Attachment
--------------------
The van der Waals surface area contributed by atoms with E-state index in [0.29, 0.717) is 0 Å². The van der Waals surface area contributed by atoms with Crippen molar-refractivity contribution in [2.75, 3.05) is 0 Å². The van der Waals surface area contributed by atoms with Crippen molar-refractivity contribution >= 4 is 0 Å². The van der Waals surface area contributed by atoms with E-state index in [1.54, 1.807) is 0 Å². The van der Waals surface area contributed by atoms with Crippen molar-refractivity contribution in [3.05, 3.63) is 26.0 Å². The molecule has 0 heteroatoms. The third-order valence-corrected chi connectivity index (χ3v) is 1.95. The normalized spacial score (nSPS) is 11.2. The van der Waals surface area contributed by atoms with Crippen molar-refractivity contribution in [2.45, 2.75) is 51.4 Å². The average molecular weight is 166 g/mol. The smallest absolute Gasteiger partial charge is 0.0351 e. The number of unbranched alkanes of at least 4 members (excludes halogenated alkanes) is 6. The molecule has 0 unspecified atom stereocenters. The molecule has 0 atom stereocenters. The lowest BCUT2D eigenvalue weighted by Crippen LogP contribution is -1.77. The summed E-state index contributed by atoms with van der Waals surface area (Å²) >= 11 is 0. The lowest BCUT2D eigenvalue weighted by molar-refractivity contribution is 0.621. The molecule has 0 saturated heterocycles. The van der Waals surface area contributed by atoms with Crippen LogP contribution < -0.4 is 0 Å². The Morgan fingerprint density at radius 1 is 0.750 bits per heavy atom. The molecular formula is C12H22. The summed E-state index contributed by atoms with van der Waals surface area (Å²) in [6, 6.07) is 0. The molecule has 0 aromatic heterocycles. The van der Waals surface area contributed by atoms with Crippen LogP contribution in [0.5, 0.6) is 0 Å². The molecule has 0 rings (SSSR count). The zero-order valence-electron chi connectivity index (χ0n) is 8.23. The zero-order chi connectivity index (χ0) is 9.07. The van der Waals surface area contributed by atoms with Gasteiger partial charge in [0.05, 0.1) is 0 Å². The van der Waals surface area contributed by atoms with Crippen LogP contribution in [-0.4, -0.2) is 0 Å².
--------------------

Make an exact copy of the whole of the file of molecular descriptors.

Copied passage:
The van der Waals surface area contributed by atoms with E-state index in [0.29, 0.717) is 0 Å². The van der Waals surface area contributed by atoms with Crippen molar-refractivity contribution in [2.75, 3.05) is 0 Å². The van der Waals surface area contributed by atoms with Crippen molar-refractivity contribution >= 4 is 0 Å². The van der Waals surface area contributed by atoms with E-state index in [1.54, 1.807) is 0 Å². The van der Waals surface area contributed by atoms with Crippen molar-refractivity contribution in [3.05, 3.63) is 26.0 Å². The molecule has 0 heteroatoms. The third-order valence-corrected chi connectivity index (χ3v) is 1.95. The normalized spacial score (nSPS) is 11.2. The van der Waals surface area contributed by atoms with Crippen molar-refractivity contribution in [2.45, 2.75) is 51.4 Å². The average molecular weight is 166 g/mol. The smallest absolute Gasteiger partial charge is 0.0351 e. The number of unbranched alkanes of at least 4 members (excludes halogenated alkanes) is 6. The molecule has 0 unspecified atom stereocenters. The molecule has 0 atom stereocenters. The lowest BCUT2D eigenvalue weighted by Crippen LogP contribution is -1.77. The summed E-state index contributed by atoms with van der Waals surface area (Å²) >= 11 is 0. The lowest BCUT2D eigenvalue weighted by molar-refractivity contribution is 0.621. The molecule has 0 saturated heterocycles. The van der Waals surface area contributed by atoms with Crippen LogP contribution < -0.4 is 0 Å². The Morgan fingerprint density at radius 1 is 0.750 bits per heavy atom. The molecular formula is C12H22. The summed E-state index contributed by atoms with van der Waals surface area (Å²) in [6, 6.07) is 0. The molecule has 0 aromatic heterocycles. The van der Waals surface area contributed by atoms with Crippen LogP contribution in [0.5, 0.6) is 0 Å². The molecule has 0 rings (SSSR count). The zero-order valence-electron chi connectivity index (χ0n) is 8.23. The zero-order chi connectivity index (χ0) is 9.07. The van der Waals surface area contributed by atoms with Gasteiger partial charge in [0.05, 0.1) is 0 Å². The van der Waals surface area contributed by atoms with Crippen LogP contribution in [-0.4, -0.2) is 0 Å².